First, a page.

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Ten-minute chat
  1. Sarah Cleaveland

Abstract

Sarah Cleaveland recently returned from east Africa, where she is supervising a research programme to investigate the impact and control of zoonotic diseases including rabies, and working on new projects in livestock health – a vaccination trial against malignant catarrhal fever and a study of endemic foot-and-mouth disease in Tanzania.

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How did you get involved in the rabies control programme?

I first became involved with rabies as a volunteer on the Serengeti cheetah project. As one of only two vets in the Serengeti, I was asked to assist in the diagnosis and management of a rabies outbreak, which was affecting the endangered African wild dog population. After starting to look into rabies in more depth, I became aware of the devastating impact on people who have to live with the disease, and it became clear that we still had only a poor understanding of rabies throughout much of Africa. This stimulated me to develop a PhD study on the epidemiology of the disease in the Serengeti.

Did you always know that you would be a veterinary epidemiologist?

No: before going to university, I had aspirations to become a journalist for National Geographic. I would like to be able to say that, once set on a veterinary track, I had a clear plan for my career, and systematically developed the skills needed to progress towards my career objectives. The reality is that my early career development was a rather haphazard process – perhaps like many others. At vet school, I assumed that I would follow a career in clinical practice, and was almost entirely unaware of epidemiology or the opportunities for a research career. I certainly never considered that I had the ability to be a research scientist. But there are many different ways to make a contribution in research, and I have been extremely lucky that I have been able to take up the opportunities that arose and to pursue a career that has been fascinating, challenging and rewarding.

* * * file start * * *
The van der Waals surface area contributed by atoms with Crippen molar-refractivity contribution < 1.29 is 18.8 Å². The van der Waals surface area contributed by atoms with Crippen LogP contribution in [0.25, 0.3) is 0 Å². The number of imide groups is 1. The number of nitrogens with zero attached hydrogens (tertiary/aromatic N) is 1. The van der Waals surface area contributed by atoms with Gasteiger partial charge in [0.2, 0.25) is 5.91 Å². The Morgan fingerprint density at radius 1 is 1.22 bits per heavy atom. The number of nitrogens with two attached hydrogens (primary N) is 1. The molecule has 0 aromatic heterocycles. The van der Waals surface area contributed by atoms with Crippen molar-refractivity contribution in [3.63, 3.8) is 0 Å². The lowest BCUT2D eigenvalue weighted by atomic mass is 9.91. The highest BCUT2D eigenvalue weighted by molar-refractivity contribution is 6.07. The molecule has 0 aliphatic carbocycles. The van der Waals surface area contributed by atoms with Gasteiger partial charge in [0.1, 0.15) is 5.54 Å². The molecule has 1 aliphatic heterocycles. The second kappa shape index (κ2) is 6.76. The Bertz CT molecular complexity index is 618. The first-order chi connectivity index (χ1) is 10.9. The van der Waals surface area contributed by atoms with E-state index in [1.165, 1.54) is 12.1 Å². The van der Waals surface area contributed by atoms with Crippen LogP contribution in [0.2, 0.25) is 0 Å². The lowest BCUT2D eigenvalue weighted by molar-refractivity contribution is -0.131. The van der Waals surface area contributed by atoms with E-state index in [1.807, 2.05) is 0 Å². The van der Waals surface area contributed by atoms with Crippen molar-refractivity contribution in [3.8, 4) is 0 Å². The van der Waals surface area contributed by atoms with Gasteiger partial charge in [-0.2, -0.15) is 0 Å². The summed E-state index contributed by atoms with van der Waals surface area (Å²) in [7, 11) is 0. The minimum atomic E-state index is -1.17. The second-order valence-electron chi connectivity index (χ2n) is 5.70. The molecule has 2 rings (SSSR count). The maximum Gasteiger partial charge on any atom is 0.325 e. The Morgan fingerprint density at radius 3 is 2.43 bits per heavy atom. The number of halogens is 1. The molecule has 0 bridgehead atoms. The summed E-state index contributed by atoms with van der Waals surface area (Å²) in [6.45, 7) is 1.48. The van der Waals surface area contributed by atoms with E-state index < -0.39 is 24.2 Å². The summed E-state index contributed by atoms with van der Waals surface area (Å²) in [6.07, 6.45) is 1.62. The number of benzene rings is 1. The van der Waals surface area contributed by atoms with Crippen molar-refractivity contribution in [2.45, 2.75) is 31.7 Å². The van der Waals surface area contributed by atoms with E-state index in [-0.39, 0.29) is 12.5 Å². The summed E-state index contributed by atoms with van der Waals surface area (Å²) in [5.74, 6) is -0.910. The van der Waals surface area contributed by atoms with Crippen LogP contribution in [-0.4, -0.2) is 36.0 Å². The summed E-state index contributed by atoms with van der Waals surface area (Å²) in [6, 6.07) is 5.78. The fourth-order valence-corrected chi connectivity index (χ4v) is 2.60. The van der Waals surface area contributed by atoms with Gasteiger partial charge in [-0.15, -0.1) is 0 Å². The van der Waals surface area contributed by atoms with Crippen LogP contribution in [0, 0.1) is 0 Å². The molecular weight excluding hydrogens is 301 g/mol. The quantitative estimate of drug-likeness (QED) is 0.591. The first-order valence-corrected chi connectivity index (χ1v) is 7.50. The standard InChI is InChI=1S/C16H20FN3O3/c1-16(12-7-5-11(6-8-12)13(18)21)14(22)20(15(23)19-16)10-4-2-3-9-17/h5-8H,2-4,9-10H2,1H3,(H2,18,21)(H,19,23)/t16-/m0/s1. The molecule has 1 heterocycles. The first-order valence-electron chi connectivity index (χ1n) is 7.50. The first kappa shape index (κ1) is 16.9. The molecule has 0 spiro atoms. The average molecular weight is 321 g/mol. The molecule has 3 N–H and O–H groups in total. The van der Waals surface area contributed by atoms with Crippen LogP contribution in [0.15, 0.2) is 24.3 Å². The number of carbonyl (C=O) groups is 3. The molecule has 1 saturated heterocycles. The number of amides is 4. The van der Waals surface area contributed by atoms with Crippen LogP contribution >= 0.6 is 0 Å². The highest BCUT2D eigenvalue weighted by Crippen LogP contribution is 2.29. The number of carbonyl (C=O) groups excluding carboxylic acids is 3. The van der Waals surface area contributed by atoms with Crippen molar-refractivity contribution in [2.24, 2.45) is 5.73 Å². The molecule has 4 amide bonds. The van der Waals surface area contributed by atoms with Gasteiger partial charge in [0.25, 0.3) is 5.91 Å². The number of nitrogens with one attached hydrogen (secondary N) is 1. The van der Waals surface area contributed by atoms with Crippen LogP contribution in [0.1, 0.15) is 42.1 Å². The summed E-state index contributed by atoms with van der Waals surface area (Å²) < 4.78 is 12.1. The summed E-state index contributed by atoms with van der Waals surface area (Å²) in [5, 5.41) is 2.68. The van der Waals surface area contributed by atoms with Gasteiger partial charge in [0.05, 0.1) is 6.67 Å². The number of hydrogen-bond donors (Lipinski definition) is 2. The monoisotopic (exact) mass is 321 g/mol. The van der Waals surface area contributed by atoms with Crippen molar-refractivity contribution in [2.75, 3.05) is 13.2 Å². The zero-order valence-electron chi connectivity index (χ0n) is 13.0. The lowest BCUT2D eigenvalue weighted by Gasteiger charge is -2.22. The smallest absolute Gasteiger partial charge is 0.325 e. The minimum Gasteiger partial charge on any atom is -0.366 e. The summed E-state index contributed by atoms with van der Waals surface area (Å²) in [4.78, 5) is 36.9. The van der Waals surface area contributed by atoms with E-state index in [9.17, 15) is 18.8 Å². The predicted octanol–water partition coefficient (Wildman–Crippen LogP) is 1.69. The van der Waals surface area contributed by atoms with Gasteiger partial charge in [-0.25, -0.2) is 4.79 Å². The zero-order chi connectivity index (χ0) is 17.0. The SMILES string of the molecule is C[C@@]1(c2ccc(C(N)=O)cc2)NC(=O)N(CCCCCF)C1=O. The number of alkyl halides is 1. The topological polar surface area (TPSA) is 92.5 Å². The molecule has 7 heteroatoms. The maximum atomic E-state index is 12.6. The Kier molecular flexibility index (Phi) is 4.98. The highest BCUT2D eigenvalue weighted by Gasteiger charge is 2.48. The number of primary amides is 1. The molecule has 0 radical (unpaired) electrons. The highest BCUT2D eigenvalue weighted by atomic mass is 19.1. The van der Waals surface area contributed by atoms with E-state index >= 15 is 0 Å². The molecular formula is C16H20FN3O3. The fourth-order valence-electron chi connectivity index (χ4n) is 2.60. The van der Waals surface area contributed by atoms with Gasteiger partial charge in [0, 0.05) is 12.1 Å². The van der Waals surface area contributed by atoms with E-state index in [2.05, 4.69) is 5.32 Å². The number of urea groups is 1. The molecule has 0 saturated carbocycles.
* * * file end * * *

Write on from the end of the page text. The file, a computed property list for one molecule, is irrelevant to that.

Describe some of the activities your job involves you in.

The job is genuinely varied. My time is divided between east Africa, where I am engaged in running field research programmes, and the University of Glasgow, where I work with a diverse group of scientists, developing research proposals and writing up the results of our research for publication.

My interactions with students range from formal lecturing (mostly in zoonotic diseases and conservation), to small-group teaching and supervision of graduate students from the UK and Africa. Although my job now involves more engagement with policymakers and international meetings I am still able to spend time in the field, which keeps me grounded in the reality of the problems facing livestock owners in Africa.

Most of our field research in Africa involves working with local vets and livestock officers, carrying out household visits, animal sampling and questionnaire surveys, and I also work with vets in the Serengeti on wildlife disease surveillance. This can range from the ‘glamour’ end of the business – for example, darting lions and buffaloes – to the grisly, for example, postmortem examinations of rotting carcases. I enjoy the grisly activities the most!